Contributions

Can plain­tiffs bring state law claims of neg­li­gence per se based only on alleged vio­la­tions of the Health Insur­ance Porta­bil­i­ty and Account­abil­i­ty Act (HIPAA)? In this Con­tri­bu­tion, Ryan Knox (’19) dis­cuss­es the inter­ac­tion of HIPAA with state neg­li­gence claims and the legal and pol­i­cy rea­sons chal­leng­ing these pri­vate claims. This Con­tri­bu­tion ulti­mate­ly argues that neg­li­gence per se claims under state law should not be per­mit­ted to be brought when based only on alleged HIPAA vio­la­tions.

Notes

Does the Sec­ond Amend­ment pro­tect an absolute right to car­ry a firearm in pub­lic places for self-defense? In this Con­tri­bu­tion, Michael Treves (’19) reviews the text and his­to­ry of the Sec­ond Amend­ment and Supreme Court prece­dent, and assess­es the appli­ca­tion of the Sec­ond Amend­ment out­side of the home. Ulti­mate­ly, this Con­tri­bu­tion argues that the “core” of the Sec­ond Amend­ment does not extend out­side of the home, and thus pub­lic car­ry laws do not reg­u­late con­duct with­in the scope of the Sec­ond Amend­ment.

Contributions

To what extent can a SEP hold­er can dis­crim­i­nate in how it licens­es to sup­pli­ers with­out vio­lat­ing its FRAND com­mit­ment? In this Con­tri­bu­tion, Arielle Kop­pell (’19) con­sid­ers whether and how SEP hold­ers can dis­crim­i­nate in licens­ing. Ulti­mate­ly, this Con­tri­bu­tion argues that a SEP hold­er should be able to arrange dif­fer­en­tial licens­ing terms for ver­ti­cal­ly inte­grat­ed and non-ver­ti­cal­ly inte­grat­ed licensee coun­ter­parts require its licensees to pur­chase tied non-SEP com­po­nents when those non-SEP com­po­nents are func­tion­al­ly relat­ed.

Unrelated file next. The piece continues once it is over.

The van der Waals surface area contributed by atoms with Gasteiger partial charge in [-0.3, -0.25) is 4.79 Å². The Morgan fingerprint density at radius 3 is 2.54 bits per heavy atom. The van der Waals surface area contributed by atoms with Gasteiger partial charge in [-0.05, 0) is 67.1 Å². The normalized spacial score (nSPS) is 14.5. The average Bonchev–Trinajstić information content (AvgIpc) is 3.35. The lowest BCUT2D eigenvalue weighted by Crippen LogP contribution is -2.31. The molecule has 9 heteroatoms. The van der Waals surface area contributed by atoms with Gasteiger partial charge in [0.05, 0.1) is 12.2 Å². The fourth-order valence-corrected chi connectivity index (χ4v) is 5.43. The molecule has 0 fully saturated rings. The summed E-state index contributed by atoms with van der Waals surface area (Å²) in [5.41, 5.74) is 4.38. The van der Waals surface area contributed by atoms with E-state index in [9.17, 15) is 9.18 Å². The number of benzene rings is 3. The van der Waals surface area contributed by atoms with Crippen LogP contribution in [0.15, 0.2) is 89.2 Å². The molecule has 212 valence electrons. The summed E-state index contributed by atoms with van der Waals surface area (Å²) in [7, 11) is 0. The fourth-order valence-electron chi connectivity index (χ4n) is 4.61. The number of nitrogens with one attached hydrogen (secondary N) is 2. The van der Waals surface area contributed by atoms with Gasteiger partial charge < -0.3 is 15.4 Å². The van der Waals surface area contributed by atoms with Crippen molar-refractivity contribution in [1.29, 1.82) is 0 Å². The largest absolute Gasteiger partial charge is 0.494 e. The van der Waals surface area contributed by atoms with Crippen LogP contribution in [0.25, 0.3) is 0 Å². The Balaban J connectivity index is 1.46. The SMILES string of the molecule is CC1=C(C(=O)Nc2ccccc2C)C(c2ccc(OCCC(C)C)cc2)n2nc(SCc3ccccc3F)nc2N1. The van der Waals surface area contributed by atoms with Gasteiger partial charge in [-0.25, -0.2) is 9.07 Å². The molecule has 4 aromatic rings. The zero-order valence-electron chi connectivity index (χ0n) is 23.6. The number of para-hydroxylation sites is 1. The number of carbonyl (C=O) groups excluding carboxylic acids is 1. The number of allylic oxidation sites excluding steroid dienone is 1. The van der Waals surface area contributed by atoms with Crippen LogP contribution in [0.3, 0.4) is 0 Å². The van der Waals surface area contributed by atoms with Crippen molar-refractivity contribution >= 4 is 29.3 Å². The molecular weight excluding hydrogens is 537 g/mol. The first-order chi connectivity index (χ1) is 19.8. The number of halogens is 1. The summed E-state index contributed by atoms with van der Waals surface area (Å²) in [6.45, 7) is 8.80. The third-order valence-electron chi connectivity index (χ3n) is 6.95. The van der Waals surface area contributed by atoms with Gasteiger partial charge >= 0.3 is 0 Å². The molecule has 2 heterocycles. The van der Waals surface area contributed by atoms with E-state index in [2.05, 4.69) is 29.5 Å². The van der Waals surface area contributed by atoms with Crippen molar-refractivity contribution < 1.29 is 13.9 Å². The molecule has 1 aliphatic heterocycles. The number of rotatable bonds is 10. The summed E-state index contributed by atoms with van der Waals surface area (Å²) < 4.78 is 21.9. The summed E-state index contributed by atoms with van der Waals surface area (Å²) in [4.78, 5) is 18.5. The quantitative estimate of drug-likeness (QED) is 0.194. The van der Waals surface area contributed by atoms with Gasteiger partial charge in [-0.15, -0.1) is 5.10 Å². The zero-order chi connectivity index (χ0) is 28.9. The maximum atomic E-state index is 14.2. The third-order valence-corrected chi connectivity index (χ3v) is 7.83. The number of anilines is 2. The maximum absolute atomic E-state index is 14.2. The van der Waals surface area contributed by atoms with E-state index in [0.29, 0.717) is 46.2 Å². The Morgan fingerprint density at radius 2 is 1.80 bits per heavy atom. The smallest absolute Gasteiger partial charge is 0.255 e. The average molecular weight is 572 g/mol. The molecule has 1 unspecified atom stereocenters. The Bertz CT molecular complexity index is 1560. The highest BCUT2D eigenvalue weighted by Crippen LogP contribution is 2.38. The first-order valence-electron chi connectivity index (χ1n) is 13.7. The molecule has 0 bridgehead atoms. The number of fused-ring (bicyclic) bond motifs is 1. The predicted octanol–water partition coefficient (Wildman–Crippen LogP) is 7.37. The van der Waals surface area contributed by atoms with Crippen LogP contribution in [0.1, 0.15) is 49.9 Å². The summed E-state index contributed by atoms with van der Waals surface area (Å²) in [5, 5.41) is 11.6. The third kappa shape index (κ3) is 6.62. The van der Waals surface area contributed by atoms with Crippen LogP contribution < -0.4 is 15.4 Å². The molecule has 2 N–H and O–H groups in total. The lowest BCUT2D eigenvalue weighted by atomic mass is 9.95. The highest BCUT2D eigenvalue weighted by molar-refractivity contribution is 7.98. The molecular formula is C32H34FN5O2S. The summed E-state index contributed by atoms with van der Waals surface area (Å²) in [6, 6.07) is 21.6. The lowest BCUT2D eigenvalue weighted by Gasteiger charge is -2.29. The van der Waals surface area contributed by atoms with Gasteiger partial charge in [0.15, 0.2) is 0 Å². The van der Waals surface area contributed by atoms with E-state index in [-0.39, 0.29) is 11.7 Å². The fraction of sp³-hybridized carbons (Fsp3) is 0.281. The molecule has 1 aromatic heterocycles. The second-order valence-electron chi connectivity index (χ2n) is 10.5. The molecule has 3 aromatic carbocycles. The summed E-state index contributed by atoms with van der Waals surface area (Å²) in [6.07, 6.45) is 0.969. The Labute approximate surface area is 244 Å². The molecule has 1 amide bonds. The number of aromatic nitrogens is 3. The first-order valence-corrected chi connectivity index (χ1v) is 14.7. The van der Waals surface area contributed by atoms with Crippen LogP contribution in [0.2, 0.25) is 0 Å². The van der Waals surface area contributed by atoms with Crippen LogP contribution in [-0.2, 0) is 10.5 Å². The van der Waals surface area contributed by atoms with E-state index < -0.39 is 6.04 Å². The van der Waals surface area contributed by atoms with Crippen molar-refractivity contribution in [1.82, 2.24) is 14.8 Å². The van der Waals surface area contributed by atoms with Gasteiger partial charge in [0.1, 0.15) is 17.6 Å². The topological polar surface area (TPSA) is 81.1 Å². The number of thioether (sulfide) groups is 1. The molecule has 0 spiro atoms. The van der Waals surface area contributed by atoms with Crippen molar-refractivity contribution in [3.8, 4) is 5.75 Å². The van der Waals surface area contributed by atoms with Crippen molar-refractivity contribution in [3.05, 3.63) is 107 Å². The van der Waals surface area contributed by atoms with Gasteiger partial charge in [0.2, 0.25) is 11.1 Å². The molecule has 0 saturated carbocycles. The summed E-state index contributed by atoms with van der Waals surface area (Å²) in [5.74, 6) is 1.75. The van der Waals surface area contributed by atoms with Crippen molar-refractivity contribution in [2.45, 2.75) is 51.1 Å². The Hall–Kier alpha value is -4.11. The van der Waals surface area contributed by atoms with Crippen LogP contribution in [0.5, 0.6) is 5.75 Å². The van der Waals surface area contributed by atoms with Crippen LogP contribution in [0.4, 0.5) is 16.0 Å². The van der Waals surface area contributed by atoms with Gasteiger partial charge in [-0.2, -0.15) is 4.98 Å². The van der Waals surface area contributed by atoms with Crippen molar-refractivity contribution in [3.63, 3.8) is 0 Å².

Contributions

When does the use of the Exchange Act cross the line into for­bid­den extrater­ri­to­ri­al­i­ty? In this con­tri­bu­tion, Math­ews R. de Car­val­ho (’19) exam­ines recent fed­er­al court deci­sions which try to devel­op a body of law under which Sec­tion 10(b) might be applied to par­ties out­side the Unit­ed States with­out con­tra­ven­ing the pre­sump­tion against extrater­ri­to­ri­al­i­ty. This Con­tri­bu­tion argues that one approach tak­en by cir­cuit courts – the irrev­o­ca­ble lia­bil­i­ty test – rep­re­sents the most faith­ful appli­ca­tion of the Supreme Court’s dic­tates in Mor­ri­son v. Nation­al Aus­tralia Bank Ltd.

Contributions

Are plain­tiffs who raise hybrid claims for unsea­wor­thi­ness under the com­mon law of admi­ral­ty and neg­li­gence under the Jones Act inel­i­gi­ble to obtain pre­judg­ment inter­est? In this Con­tri­bu­tion, Nate Blevins (’19) dis­cuss­es the inter­ac­tion of admi­ral­ty com­mon law and the Jones Act—along with the Fed­er­al Employ­ers Lia­bil­i­ty Act incor­po­rat­ed therein—that has led to a cir­cuit split on this issue. Ulti­mate­ly, this Con­tri­bu­tion argues that, con­trary to the rule in most cir­cuits, a plain­tiff who pre­vails on both counts of a hybrid claim should be eli­gi­ble for pre­judg­ment inter­est.

Contributions

Must inter­preters be avail­able for cross exam­i­na­tion under the Con­fronta­tion Clause? In this Con­tri­bu­tion, Caleb Younger (’19) dis­cuss­es the con­duit the­o­ry in light of the Supreme Court’s deci­sion in Craw­ford v. Wash­ing­ton and sub­se­quent low­er court find­ings. Ulti­mate­ly, this Con­tri­bu­tion argues that the Craw­ford Court prop­er­ly inter­pret­ed the Sixth Amend­ment and that the lan­guage con­duit the­o­ry fails under both Supreme Court jurispru­dence and the Con­sti­tu­tion­al text.